By Julia Payne and Bozorgmehr Sharafedin
LONDON (Reuters) - The world's biggest oil traders said on Tuesday they see oil prices staying above $70 a barrel with demand expected to return to pre-pandemic levels in the second half of 2022.
Oil prices crashed in April last year when the COVID-19 movement restrictions hit their peak with the U.S. crude benchmark turning negative for the first time.
In a stark reversal, the traders do not discount a return to $100 per barrel oil further ahead.
Vitol Chief Executive Russell Hardy sees the oil moving between $70 and $80 a barrel for the remainder of 2021 on the expectation that the Organization of the Petroleum Exporting Countries and its allies (OPEC+) keep supply discipline, even as Iran's exports may resume if the United States rejoins a nuclear agreement with Tehran.
"Iranian production is probably going to come back at some time during the September to November period. OPEC wants to manage their situation to allow that to happen relatively smoothly...supportive of prices," Hardy told the FT Commodities Global Summit.
On Tuesday, Brent oil futures hit $74, the highest for the global benchmark since April 2019. [O/R]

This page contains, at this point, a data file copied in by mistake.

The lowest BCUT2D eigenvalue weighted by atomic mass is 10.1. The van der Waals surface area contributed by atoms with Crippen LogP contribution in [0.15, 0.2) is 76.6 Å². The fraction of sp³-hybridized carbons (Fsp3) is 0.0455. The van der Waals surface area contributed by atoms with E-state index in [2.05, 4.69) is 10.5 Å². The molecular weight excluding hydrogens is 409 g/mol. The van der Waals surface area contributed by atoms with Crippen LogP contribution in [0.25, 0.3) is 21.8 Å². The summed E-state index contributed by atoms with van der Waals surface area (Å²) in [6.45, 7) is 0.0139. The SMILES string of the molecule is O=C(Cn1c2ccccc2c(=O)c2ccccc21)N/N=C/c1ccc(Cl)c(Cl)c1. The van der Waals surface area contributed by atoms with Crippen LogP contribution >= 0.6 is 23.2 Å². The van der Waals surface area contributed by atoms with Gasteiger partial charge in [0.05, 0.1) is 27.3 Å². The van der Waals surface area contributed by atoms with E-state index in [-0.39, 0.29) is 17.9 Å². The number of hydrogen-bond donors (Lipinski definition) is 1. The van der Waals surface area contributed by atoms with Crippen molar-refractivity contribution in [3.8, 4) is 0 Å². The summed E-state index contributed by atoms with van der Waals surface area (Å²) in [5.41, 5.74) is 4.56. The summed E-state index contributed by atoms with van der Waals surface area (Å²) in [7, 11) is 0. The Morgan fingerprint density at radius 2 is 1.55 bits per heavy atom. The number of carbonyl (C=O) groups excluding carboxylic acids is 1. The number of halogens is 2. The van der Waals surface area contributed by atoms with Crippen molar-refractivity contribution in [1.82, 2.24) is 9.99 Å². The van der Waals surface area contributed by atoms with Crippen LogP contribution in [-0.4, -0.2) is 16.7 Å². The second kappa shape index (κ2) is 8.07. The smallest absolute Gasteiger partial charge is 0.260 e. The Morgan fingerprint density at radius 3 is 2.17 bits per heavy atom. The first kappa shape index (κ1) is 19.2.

"We're forecasting oil demand to come back to pre-COVID levels by Q3 or Q4 in 2022," Alex Sanna, Glencore's head of oil, told the conference.
"We have ample (spare capacity) at the front end, having said that if the Iranian deal doesn't happen and inflationary pressures continue to come, I see flat prices moving up from here."
Trading firms cashed-in last year on storage plays as oil rebounded but these are now mostly drawn down.
Mercuria expects oil demand to be mostly back by the year end at just over 100 million barrels per day (bpd), just shy of pre-COVID levels.
"Inventories are back to pre-COVID levels except for China, that still has a buffer...roughly 150 million barrels," said Marco Dunand, CEO of Mercuria Energy Trading.
With vaccinations under way and COVID-19 lockdowns easing, investors now weigh a triumverate of factors - Iran, underinvestment and the wild card of new climate change policies.
Investments to replace depleting oilfields and develop new ones has fallen dramatically in part due to the COVID-19 economic slump as well as the energy transition.
"The supply situation is quite concerning. We've gone from 15 years of reserves to 10 years," Trafigura CEO Jeremy Weir said.
While sky-high oil prices could return, they are not part of a much-hyped commodities super cycle, which the traders see as metals-centric led by the requirements expand power infrastructure to keep step with the energy transition.
“Can oil return to over $100 a barrel? Of course it could," Gunvor CEO Torbjorn Tornqvist said.
"There's a risk that supplies of hydrocarbons goes down faster than the alternatives are able to make up for. That's the real danger."
(Reporting by Julia Payne and Bozorgmehr Sharafedin; Editing by Marguerita Choy)